provide the grievor with a copy of that letter and any additional information forwarded with the grievance file.

While it doesn't explicitly say "the CO must acknowledge receipt of the grievance from the member within 10 days" it essentially gives him 10 days from the time of receipt to do the first step which includes providing the grievor with a copy.
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Offline Eye In The Sky

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Does anyone know the time frame a CO has to acknowledge receipt of a grievance/notice of intent?

Short question;  which was submitted - the NOI or a grievance?  IAW the black and white of the policy, a CAF member who submits a NOI is not formally a 'grievor' yet.  There is a requirement in the policy for the CO to sign a mbr's NOI but nothing about acknowledging receipt to the mbr.  Common sense would be for the CofC to reach out to the mbr, as part of informal resolution (the overall goal of a NOI).
-----------
4. Informal Complaint Resolution

Early Complaint Resolution

4.1 A grievance should normally not be the first step in remedying a complaint. The CDS Guidance to Commanding Officers, Chapter 17, Conflict Management, provides that every effort is to be made to resolve issues early, locally and informally, before they escalate to higher and more formal levels.

Submitting a Notice of Intent (NOI) to Grieve

4.2 Prior to submitting a grievance, a CAF member should submit a NOI to grieve to the chain of command to trigger resolution at the lowest possible level. The NOI template is found on the CFGA intranet site. A NOI:
a.does not preclude a CAF member from communicating with their commanding officer (CO) prior to submitting a grievance (see QR&O article 19.12, Communication with the Commanding Officer);
b.should be initiated as soon as possible after the decision, act or omission in question;
c.engages the chain of command to assist a CAF member in identifying the best complaint mechanism to potentially resolve the issue before it becomes a grievance; and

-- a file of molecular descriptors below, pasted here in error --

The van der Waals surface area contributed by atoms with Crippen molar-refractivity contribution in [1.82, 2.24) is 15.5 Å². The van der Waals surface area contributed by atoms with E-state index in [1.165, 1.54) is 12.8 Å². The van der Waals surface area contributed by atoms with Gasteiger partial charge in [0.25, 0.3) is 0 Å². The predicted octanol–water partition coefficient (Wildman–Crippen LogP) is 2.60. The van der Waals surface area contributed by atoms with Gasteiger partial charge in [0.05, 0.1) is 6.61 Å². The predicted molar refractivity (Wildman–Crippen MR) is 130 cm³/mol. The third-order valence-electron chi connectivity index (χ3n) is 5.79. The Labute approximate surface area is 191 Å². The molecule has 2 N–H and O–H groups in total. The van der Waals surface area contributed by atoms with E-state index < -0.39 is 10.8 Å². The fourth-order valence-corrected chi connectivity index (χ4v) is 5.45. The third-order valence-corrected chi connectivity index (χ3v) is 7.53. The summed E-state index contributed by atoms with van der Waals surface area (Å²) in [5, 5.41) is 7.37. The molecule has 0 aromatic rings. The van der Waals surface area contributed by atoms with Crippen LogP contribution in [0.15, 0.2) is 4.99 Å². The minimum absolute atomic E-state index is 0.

d.is most effective when the CO has the authority to resolve the problem.

Note – A NOI to grieve does not extend the time limit under QR&O paragraph 7.06(1), Time Limit to Submit Grievance, within which a grievance must be submitted by a CAF member.

4.3 A NOI to grieve must be:
a.submitted by the CAF member to their supervisor; and
b.signed by the CO of the CAF member.


5.1 A grievor is:
a.a CAF member who: i.is in the Regular Force or any sub-component of the Reserve Force (the Primary Reserve, Supplementary Reserve, Cadet Organizations Administration and Training Service or Canadian Rangers);
ii.has been aggrieved by a decision, act or omission in the administration of the affairs of the CAF; and
iii.has submitted to their CO a written and signed grievance seeking redress; or
b.a former CAF member who submitted a grievance before their release (see section 16 of this DAOD
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Offline Tcm621

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Short question;  which was submitted - the NOI or a grievance?  IAW the black and white of the policy, a CAF member who submits a NOI is not formally a 'grievor' yet.  There is a requirement in the policy for the CO to sign a mbr's NOI but nothing about acknowledging receipt to the mbr.  Common sense would be for the CofC to reach out to the mbr, as part of informal resolution (the overall goal of a NOI).
-----------
4. Informal Complaint Resolution

Early Complaint Resolution

4.1 A grievance should normally not be the first step in remedying a complaint. The CDS Guidance to Commanding Officers, Chapter 17, Conflict Management, provides that every effort is to be made to resolve issues early, locally and informally, before they escalate to higher and more formal levels.

Submitting a Notice of Intent (NOI) to Grieve

4.2 Prior to submitting a grievance, a CAF member should submit a NOI to grieve to the chain of command to trigger resolution at the lowest possible level. The NOI template is found on the CFGA intranet site. A NOI:
a.does not preclude a CAF member from communicating with their commanding officer (CO) prior to submitting a grievance (see QR&O article 19.12, Communication with the Commanding Officer);